Judge Jerry Smith of the U.S. Court of Appeals for the Fifth Circuit. (2009.) Photo by Diego M. Radzinschi/THE NATIONAL LAW JOURNAL

The U.S. Court of Appeals for the Fifth Circuit has reversed a federal trial court’s decision halting the implementation of one the harshest anti-gay laws in the country, ruling that LGBT plaintiffs do not have standing to challenge a Mississippi measure that allows for discrimination based on a person’s religious beliefs.

In his decision, Judge Jerry Smith wrote that the plaintiffs could not prove they’d been injured by the law. The plaintiffs challenged the constitutionality of the new Mississippi statute, known as HB 1523, which dictates that state government shall not take any “discriminatory action” against those who deny employment, housing, or the placement of foster or adoptive children to LGBT people because of “religious beliefs of moral convictions.”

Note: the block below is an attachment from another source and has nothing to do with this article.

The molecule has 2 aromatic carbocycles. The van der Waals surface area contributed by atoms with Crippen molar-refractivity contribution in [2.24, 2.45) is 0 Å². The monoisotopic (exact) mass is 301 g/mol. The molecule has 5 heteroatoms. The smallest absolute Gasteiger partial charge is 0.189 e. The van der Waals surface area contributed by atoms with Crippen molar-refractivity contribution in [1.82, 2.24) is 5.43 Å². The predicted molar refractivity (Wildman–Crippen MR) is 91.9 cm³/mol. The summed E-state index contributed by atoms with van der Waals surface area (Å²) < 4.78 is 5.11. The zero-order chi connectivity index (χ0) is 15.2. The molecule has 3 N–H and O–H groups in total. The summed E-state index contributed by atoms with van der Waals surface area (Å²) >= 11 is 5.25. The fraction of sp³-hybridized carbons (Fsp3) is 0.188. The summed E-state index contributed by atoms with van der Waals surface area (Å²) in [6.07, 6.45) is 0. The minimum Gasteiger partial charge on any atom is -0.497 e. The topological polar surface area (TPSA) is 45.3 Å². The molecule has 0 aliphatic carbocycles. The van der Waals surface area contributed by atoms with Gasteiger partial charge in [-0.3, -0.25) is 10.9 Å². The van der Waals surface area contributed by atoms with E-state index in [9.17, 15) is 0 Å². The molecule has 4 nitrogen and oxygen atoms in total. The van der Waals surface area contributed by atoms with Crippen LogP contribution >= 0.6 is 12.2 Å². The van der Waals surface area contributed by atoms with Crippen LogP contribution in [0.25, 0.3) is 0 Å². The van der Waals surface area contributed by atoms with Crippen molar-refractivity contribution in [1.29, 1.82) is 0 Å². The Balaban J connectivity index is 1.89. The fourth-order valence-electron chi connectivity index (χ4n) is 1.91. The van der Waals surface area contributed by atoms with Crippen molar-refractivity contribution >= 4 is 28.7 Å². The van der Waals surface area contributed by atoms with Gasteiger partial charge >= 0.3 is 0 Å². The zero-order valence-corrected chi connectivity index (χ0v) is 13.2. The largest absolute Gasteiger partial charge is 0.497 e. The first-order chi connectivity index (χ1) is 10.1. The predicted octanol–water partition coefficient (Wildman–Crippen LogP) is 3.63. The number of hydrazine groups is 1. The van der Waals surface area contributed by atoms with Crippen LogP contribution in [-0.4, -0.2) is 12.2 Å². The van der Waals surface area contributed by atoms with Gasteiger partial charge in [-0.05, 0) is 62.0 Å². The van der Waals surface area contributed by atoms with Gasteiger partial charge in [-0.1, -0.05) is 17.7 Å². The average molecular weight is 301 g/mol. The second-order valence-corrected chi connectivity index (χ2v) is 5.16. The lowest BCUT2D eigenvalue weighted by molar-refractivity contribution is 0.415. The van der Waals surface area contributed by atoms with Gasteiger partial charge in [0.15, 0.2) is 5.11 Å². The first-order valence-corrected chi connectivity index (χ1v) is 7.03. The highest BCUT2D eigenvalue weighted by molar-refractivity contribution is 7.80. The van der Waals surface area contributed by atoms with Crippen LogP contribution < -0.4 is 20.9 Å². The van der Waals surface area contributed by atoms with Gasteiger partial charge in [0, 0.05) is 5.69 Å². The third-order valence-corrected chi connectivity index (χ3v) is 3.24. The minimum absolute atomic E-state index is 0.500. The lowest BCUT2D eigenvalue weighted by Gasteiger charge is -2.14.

“None of these plaintiffs has clearly shown an injury-in-fact, so none has standing,” Smith wrote. “Under this current record, the plaintiffs have not shown and injury-in-fact caused by HB 1523 that would empower the district court or this court to rule on its constitutionality,” Smith added.



The background to the Fifth Circuit’s June 22 decision in Barber v. Bryant is as follows, according to the opinion.

The plaintiffs are Mississippi residents and includes religious leaders who do not agree with the law. They asserted LGBT residents are injured by the message HB 1523 sends: that Mississippi state government disapproves of them.

The plaintiffs claimed the law endorses specific religious beliefs in violation of the Establishment Clause and that it violates the Equal Protection Clause of the Fourteenth Amendment because it provides different protections for residents based on those beliefs.